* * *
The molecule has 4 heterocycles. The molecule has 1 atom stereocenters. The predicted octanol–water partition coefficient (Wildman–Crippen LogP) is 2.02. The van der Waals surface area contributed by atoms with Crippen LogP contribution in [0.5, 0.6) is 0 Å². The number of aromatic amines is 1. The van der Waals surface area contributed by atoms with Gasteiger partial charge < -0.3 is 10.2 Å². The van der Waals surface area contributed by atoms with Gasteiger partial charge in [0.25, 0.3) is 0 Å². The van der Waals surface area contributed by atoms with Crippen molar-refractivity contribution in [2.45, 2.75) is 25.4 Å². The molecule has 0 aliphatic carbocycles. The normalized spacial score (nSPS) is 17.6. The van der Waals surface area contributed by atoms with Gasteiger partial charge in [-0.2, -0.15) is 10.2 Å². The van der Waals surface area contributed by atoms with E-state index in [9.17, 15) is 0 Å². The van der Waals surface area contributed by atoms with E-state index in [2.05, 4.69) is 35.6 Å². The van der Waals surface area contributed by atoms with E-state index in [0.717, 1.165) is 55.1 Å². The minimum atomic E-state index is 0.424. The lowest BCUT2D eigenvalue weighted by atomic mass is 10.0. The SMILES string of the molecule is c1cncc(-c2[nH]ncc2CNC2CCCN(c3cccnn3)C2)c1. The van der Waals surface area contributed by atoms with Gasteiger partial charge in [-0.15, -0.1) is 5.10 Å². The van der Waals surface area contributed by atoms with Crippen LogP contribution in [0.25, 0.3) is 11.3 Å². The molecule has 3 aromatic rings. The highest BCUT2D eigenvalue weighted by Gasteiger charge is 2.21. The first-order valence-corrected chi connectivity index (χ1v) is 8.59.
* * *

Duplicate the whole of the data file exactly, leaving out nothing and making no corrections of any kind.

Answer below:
The molecule has 4 heterocycles. The molecule has 1 atom stereocenters. The predicted octanol–water partition coefficient (Wildman–Crippen LogP) is 2.02. The van der Waals surface area contributed by atoms with Crippen LogP contribution in [0.5, 0.6) is 0 Å². The number of aromatic amines is 1. The van der Waals surface area contributed by atoms with Gasteiger partial charge < -0.3 is 10.2 Å². The van der Waals surface area contributed by atoms with Gasteiger partial charge in [0.25, 0.3) is 0 Å². The van der Waals surface area contributed by atoms with Crippen molar-refractivity contribution in [2.45, 2.75) is 25.4 Å². The molecule has 0 aliphatic carbocycles. The normalized spacial score (nSPS) is 17.6. The van der Waals surface area contributed by atoms with Gasteiger partial charge in [-0.2, -0.15) is 10.2 Å². The van der Waals surface area contributed by atoms with E-state index in [9.17, 15) is 0 Å². The van der Waals surface area contributed by atoms with E-state index in [2.05, 4.69) is 35.6 Å². The van der Waals surface area contributed by atoms with E-state index in [0.717, 1.165) is 55.1 Å². The minimum atomic E-state index is 0.424. The lowest BCUT2D eigenvalue weighted by atomic mass is 10.0. The SMILES string of the molecule is c1cncc(-c2[nH]ncc2CNC2CCCN(c3cccnn3)C2)c1. The van der Waals surface area contributed by atoms with Gasteiger partial charge in [-0.15, -0.1) is 5.10 Å². The van der Waals surface area contributed by atoms with Crippen LogP contribution in [0.25, 0.3) is 11.3 Å². The molecule has 3 aromatic rings. The highest BCUT2D eigenvalue weighted by Gasteiger charge is 2.21. The first-order valence-corrected chi connectivity index (χ1v) is 8.59.